Just last night I read an editorial that suggested that GIS had stepped into the role that surveyors cover in recent years. “GIS professionals started edging into areas that had previously been relegated to professional surveyors.” (POB Editorial, July 2009)
Today I read an opinion piece in the Olympian (Olympia, Washington) about how state officials in cooperation with a private seafood company are using GIS to help determine where surveys of the coastal shelf are needed to determine where state tidelands lie. There have been disputes about growing shellfish in those areas without a permit; that’s not allowed.
To prevent future conflict (one company is already involved in a second round of accusations) state Lands Commissioner Peter Goldmark has planned an inventory of the tidelands.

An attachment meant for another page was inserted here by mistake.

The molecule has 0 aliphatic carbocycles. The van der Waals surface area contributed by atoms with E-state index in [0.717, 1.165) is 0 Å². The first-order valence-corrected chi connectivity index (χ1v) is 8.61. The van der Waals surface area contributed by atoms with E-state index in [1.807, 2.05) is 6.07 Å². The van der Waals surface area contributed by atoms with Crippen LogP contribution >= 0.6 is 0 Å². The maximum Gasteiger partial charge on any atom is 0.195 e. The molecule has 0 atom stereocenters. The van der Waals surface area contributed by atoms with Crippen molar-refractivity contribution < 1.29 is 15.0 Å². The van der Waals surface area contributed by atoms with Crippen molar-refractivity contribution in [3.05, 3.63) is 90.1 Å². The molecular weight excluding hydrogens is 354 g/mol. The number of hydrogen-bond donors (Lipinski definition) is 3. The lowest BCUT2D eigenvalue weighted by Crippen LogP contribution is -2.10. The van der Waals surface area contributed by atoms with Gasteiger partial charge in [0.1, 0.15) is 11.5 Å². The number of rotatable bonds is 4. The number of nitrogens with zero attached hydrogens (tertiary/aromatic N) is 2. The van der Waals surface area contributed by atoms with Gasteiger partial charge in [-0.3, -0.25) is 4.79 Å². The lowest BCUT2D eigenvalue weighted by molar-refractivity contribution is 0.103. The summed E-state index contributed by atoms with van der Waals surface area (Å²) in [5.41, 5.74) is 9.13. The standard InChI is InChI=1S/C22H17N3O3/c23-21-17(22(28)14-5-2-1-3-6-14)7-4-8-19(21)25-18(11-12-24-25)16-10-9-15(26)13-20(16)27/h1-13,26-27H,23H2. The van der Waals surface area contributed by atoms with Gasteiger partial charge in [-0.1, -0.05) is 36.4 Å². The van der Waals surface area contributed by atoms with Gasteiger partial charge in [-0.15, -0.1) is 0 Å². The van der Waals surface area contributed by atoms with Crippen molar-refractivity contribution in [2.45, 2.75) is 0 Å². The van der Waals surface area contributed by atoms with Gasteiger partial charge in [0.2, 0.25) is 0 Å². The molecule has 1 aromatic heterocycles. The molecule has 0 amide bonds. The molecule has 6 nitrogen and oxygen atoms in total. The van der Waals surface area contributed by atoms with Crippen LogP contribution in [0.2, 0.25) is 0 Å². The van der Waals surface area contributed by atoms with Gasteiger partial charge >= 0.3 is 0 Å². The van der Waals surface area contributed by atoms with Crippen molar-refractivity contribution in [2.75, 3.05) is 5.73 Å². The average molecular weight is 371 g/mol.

Taylor [Shellfish] has agreed to pay for a survey to determine the actual boundaries of the area in question.
“Modern GIS (geographical information system) mapping tools have made this easier, and in cooperation with DNR we’re using them to identify other tidelands areas we farm which may need survey verification,” said Bill Taylor.
It’s time to resolve these and other potential disputes.
Under Goldmark’s order to survey all state-owned tidelands, the state agency will compare its own GIS information with that compiled by shellfish companies and state and federal agencies to identify areas in Puget Sound where trespasses are most likely.
Where potential conflicts exist, DNR will then conduct on-the-ground inspection, taking advantage of the extra low tides and long daylight hours of summer. The agency hopes to complete the inventory this summer.